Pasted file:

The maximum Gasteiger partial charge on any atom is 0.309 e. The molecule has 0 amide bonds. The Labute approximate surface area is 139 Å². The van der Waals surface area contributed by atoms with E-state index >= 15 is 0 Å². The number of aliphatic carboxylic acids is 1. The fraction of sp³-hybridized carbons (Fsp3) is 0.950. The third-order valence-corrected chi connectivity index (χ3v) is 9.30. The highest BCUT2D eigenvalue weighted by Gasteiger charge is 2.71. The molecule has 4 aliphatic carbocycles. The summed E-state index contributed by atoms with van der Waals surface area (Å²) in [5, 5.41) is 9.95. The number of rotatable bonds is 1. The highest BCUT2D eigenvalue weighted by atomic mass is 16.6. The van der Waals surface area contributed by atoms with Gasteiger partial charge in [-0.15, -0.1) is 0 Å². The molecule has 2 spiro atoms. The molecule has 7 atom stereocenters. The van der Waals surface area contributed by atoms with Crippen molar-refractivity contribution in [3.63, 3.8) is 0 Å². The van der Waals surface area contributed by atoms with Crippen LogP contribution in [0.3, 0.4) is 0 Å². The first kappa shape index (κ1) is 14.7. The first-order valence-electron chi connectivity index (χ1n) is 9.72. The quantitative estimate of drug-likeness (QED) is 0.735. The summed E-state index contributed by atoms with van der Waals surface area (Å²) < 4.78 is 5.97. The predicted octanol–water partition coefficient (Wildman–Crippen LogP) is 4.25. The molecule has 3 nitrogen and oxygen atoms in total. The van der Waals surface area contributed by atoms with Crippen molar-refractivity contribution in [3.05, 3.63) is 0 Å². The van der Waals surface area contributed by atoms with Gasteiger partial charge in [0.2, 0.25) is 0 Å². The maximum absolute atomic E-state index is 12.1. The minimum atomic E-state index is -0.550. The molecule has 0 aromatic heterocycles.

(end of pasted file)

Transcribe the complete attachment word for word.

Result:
The maximum Gasteiger partial charge on any atom is 0.309 e. The molecule has 0 amide bonds. The Labute approximate surface area is 139 Å². The van der Waals surface area contributed by atoms with E-state index >= 15 is 0 Å². The number of aliphatic carboxylic acids is 1. The fraction of sp³-hybridized carbons (Fsp3) is 0.950. The third-order valence-corrected chi connectivity index (χ3v) is 9.30. The highest BCUT2D eigenvalue weighted by Gasteiger charge is 2.71. The molecule has 4 aliphatic carbocycles. The summed E-state index contributed by atoms with van der Waals surface area (Å²) in [5, 5.41) is 9.95. The number of rotatable bonds is 1. The highest BCUT2D eigenvalue weighted by atomic mass is 16.6. The van der Waals surface area contributed by atoms with Gasteiger partial charge in [-0.15, -0.1) is 0 Å². The molecule has 2 spiro atoms. The molecule has 7 atom stereocenters. The van der Waals surface area contributed by atoms with Crippen molar-refractivity contribution in [3.63, 3.8) is 0 Å². The van der Waals surface area contributed by atoms with Crippen LogP contribution in [0.3, 0.4) is 0 Å². The first kappa shape index (κ1) is 14.7. The first-order valence-electron chi connectivity index (χ1n) is 9.72. The quantitative estimate of drug-likeness (QED) is 0.735. The summed E-state index contributed by atoms with van der Waals surface area (Å²) < 4.78 is 5.97. The predicted octanol–water partition coefficient (Wildman–Crippen LogP) is 4.25. The molecule has 3 nitrogen and oxygen atoms in total. The van der Waals surface area contributed by atoms with Crippen molar-refractivity contribution in [3.05, 3.63) is 0 Å². The van der Waals surface area contributed by atoms with Gasteiger partial charge in [0.2, 0.25) is 0 Å². The maximum absolute atomic E-state index is 12.1. The minimum atomic E-state index is -0.550. The molecule has 0 aromatic heterocycles.